NAFTA trade talks seem to be bogged down

With talks in the renegotiation of the North American Free Trade Agreement going nowhere, U.S. envoy to Canada, Bruce Heyman, told Global News maybe it’s time to call the agreement something else.

“The term NAFTA is a toxic term, and I would leave that term and put it aside and not talk about it,” Heyman said.

“I think that unfortunately it’s become a political punching bag of sorts.”

But is the name really the problem? The deal has been going downhill ever since Donald Trump was elected U.S. President.

Trump has called NAFTA “the worst trade deal ever.”

A Global News story paints even a glimmer picture.

“The sheer ignorance of U.S. President Donald Trump when it comes to how free trade works between Canada, the United States and Mexico means Canadians have good cause to be worried about the future of the North American Free Trade Agreement (NAFTA),” the story begins.

The story goes on to say that David Frum, speechwriter for former president George W. Bush and author of the newly-released book Trumpocracy: The Corruption of the American Republic, told The West Block‘s Vassy Kapelos in an interview that when it comes to negotiations around NAFTA and fears over whether Trump will pull the plug on the 25-year-old agreement, Canadians are right to be worried.

“Canadians should be worried a lot about NAFTA because Donald Trump, he doesn’t understand what it does; he doesn’t understand why it’s important; he doesn’t understand why it’s important to American industries,” said Frum, who is now the senior editor of The Atlantic magazine. “He lives by domination and he lives to destroy.”

Negotiators from all three countries were in Montreal last week for the sixth round of discussions aimed at renegotiating the agreement.

U.S. negotiator at the talks, Robert Lighthizer, has a differing view from Heyman. He believes the deal still has a chance no matter what they call it.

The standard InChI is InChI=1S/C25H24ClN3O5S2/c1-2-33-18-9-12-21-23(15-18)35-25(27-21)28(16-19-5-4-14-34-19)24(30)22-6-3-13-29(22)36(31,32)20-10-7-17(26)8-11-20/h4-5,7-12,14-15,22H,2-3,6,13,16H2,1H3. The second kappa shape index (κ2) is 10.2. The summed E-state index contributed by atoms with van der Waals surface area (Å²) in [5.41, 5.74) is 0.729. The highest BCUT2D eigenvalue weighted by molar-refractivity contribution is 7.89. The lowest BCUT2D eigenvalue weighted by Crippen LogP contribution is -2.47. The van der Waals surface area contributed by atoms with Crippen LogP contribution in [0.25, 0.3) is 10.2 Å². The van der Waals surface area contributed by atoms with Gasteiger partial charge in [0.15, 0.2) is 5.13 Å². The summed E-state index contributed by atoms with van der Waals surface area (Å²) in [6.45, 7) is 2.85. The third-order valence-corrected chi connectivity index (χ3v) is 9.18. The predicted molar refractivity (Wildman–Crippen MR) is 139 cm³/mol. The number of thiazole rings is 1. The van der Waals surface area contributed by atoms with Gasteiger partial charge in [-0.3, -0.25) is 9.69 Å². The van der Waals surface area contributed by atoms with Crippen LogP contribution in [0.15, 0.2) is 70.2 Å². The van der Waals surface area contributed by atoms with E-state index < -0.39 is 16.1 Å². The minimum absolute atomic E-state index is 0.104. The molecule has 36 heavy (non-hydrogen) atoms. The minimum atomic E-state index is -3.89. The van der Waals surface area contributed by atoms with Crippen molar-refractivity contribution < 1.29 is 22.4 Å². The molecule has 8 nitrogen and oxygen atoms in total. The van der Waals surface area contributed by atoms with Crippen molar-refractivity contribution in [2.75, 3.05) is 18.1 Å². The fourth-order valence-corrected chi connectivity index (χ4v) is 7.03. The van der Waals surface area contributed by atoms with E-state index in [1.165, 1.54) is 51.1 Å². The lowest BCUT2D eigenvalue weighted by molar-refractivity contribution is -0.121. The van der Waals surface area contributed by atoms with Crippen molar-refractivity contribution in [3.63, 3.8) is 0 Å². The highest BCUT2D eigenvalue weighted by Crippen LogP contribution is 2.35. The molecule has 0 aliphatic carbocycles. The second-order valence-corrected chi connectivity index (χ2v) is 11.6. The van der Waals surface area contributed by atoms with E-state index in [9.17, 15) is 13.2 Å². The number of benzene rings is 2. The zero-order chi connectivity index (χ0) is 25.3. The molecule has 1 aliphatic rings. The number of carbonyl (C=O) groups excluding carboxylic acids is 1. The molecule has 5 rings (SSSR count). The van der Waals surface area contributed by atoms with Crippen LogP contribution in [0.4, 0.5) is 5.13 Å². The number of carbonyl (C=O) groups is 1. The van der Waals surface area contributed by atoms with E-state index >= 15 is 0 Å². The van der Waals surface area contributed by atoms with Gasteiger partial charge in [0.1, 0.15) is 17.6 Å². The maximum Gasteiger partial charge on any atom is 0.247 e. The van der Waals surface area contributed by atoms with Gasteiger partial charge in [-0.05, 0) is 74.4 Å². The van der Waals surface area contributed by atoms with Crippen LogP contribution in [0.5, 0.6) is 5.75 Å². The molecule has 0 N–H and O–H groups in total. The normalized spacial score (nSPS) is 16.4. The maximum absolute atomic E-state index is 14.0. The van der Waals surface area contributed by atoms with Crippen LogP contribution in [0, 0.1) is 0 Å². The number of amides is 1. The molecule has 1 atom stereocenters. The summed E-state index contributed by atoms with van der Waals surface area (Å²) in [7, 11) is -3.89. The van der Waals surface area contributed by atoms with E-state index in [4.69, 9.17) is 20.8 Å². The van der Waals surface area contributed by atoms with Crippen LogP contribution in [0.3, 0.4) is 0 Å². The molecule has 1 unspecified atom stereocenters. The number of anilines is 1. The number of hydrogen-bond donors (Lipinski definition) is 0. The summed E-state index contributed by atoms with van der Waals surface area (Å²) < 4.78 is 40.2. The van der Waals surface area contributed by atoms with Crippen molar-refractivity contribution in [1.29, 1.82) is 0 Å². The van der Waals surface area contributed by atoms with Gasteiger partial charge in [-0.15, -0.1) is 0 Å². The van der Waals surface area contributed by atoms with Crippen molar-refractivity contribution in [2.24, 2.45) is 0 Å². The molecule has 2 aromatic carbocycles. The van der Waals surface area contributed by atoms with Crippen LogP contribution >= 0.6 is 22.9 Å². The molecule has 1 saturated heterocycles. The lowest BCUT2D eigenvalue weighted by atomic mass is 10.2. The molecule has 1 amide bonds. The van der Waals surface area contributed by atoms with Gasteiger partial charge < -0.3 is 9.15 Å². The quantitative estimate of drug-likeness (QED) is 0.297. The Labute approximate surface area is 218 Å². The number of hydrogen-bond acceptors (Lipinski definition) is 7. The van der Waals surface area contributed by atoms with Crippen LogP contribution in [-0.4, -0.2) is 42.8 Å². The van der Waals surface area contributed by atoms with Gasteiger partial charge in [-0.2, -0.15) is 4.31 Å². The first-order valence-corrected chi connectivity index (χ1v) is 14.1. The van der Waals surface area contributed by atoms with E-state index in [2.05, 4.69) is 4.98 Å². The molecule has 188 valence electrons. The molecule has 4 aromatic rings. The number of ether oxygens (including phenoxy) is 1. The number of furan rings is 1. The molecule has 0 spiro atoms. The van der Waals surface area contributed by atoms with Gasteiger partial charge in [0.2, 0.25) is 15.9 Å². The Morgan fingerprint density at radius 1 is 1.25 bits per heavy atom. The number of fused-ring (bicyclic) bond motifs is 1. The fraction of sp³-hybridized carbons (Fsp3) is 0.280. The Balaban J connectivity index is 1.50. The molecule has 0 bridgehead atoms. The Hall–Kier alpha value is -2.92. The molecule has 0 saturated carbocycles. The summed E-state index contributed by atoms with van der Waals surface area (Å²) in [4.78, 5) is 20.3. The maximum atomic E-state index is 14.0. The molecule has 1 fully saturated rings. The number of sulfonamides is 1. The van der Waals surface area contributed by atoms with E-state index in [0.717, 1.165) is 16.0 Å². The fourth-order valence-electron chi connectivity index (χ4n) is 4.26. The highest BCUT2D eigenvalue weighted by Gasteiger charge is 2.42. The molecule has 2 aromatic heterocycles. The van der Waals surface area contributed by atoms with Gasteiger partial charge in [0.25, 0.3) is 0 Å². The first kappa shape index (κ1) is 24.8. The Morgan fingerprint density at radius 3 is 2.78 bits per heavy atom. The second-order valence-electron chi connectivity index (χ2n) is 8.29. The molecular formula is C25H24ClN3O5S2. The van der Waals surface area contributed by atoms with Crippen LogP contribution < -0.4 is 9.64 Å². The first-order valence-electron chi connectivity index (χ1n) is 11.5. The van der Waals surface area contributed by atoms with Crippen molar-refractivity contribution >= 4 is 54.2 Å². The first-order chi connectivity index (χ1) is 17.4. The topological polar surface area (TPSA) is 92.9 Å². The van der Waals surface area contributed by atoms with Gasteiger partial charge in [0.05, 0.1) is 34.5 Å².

“This round was a step forward, but we are progressing very slowly,” he said.

Lighthizer said trilateral negotiations are more “complicated and contentious” than bilateral talks.

In his closing remarks, Lighthizer also took the opportunity to rip into a trade challenge launched by Canada against the U.S., calling the World Trade Organization filing against Washington’s use of anti-dumping and anti-subsidy duties “unprecedented” and a “massive attack on all of our trade laws.”

Just hearing that has to raise some alarm bells. Canadian negotiators have to know they are in for some pretty tough sledding if they hope to get a deal.

Canada’s chief negotiator Chrystia Freeland said Canada agrees with recent statements made by Trump that free trade must be fair and reciprocal.

“Canadians do not view free trade as a zero sum game in which one side must lose in order for the other to win,” she said in a CBC story.

But can there even be a deal? The two sides can’t even agree on the numbers.

During the joint news conference, Lighthizer said Canada has an $87 billion surplus with the U.S; $46 billion when energy is removed. But Freeland came armed with her own numbers to rebut his claim, citing figures from the U.S. Bureau of Economic Analysis in the Department of Commerce, which she said found Canada had an $8 billion deficit in overall trade with the U.S.

While there was tough talk from Canada and the U.S., the tone was somewhat more positive than after the last round, when Freeland openly accused the U.S. of deliberately trying to undermine NAFTA, calling its list of unconventional proposals “troubling.”

The CBC story goes on to say Freeland also warned that an updated NAFTA can’t be achieved with a “winner-takes-all mindset,” or one that tries to undermine, rather than modernize, the agreement.

Last Monday, she said she was not taken aback by Lighthizer’s language, saying trade negotiations are always a “dramatic” process with accusations made and “high rhetoric.”

“That’s how these things work,” she said.

But are things really working?

Mexican Secretary of Economy Ildefonso Guajardo Villarreal said while progress was achieved, “substantial challenges” remain to overcome contentious issues.

The sixth round closed with all three countries looking forward to more progress on the next round of talks, which will be held in Mexico City in late February. But whether they call it NAFTA or come up with something else, it should be clear, there’s still plenty of work to be done if there’s going to be a new deal.

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Shannon Shaub

About the Author: Shannon Shaub

Shannon is a journalist based in Calgary. Her work has appeared in New York magazine, Flavorwire, and Women in the World, a property of The New York Times.
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